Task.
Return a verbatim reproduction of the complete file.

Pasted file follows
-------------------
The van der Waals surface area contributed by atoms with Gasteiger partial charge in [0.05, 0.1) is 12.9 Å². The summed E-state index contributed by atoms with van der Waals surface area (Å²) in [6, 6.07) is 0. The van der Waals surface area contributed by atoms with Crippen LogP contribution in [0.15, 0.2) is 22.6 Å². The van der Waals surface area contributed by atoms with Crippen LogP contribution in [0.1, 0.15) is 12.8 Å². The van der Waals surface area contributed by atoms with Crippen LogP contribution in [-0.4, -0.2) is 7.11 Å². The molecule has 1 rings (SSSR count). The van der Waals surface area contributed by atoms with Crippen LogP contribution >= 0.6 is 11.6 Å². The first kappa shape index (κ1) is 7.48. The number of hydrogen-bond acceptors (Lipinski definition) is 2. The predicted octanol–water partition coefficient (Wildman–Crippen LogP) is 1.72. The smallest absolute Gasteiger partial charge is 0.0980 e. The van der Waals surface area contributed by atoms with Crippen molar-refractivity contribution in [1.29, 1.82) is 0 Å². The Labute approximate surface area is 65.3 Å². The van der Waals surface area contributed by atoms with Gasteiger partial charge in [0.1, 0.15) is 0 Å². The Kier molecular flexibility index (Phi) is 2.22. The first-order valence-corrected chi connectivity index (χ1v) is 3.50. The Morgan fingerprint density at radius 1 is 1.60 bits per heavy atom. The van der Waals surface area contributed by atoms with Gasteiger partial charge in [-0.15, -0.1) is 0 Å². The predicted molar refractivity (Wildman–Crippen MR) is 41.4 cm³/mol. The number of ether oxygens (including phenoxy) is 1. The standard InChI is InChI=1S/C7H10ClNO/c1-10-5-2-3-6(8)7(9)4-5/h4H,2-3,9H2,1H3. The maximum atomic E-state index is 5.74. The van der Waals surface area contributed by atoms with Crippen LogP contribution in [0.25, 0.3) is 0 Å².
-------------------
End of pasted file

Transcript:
The van der Waals surface area contributed by atoms with Gasteiger partial charge in [0.05, 0.1) is 12.9 Å². The summed E-state index contributed by atoms with van der Waals surface area (Å²) in [6, 6.07) is 0. The van der Waals surface area contributed by atoms with Crippen LogP contribution in [0.15, 0.2) is 22.6 Å². The van der Waals surface area contributed by atoms with Crippen LogP contribution in [0.1, 0.15) is 12.8 Å². The van der Waals surface area contributed by atoms with Crippen LogP contribution in [-0.4, -0.2) is 7.11 Å². The molecule has 1 rings (SSSR count). The van der Waals surface area contributed by atoms with Crippen LogP contribution >= 0.6 is 11.6 Å². The first kappa shape index (κ1) is 7.48. The number of hydrogen-bond acceptors (Lipinski definition) is 2. The predicted octanol–water partition coefficient (Wildman–Crippen LogP) is 1.72. The smallest absolute Gasteiger partial charge is 0.0980 e. The van der Waals surface area contributed by atoms with Crippen molar-refractivity contribution in [1.29, 1.82) is 0 Å². The Labute approximate surface area is 65.3 Å². The van der Waals surface area contributed by atoms with Gasteiger partial charge in [0.1, 0.15) is 0 Å². The Kier molecular flexibility index (Phi) is 2.22. The first-order valence-corrected chi connectivity index (χ1v) is 3.50. The Morgan fingerprint density at radius 1 is 1.60 bits per heavy atom. The van der Waals surface area contributed by atoms with Gasteiger partial charge in [-0.15, -0.1) is 0 Å². The predicted molar refractivity (Wildman–Crippen MR) is 41.4 cm³/mol. The number of ether oxygens (including phenoxy) is 1. The standard InChI is InChI=1S/C7H10ClNO/c1-10-5-2-3-6(8)7(9)4-5/h4H,2-3,9H2,1H3. The maximum atomic E-state index is 5.74. The van der Waals surface area contributed by atoms with Crippen LogP contribution in [0.25, 0.3) is 0 Å².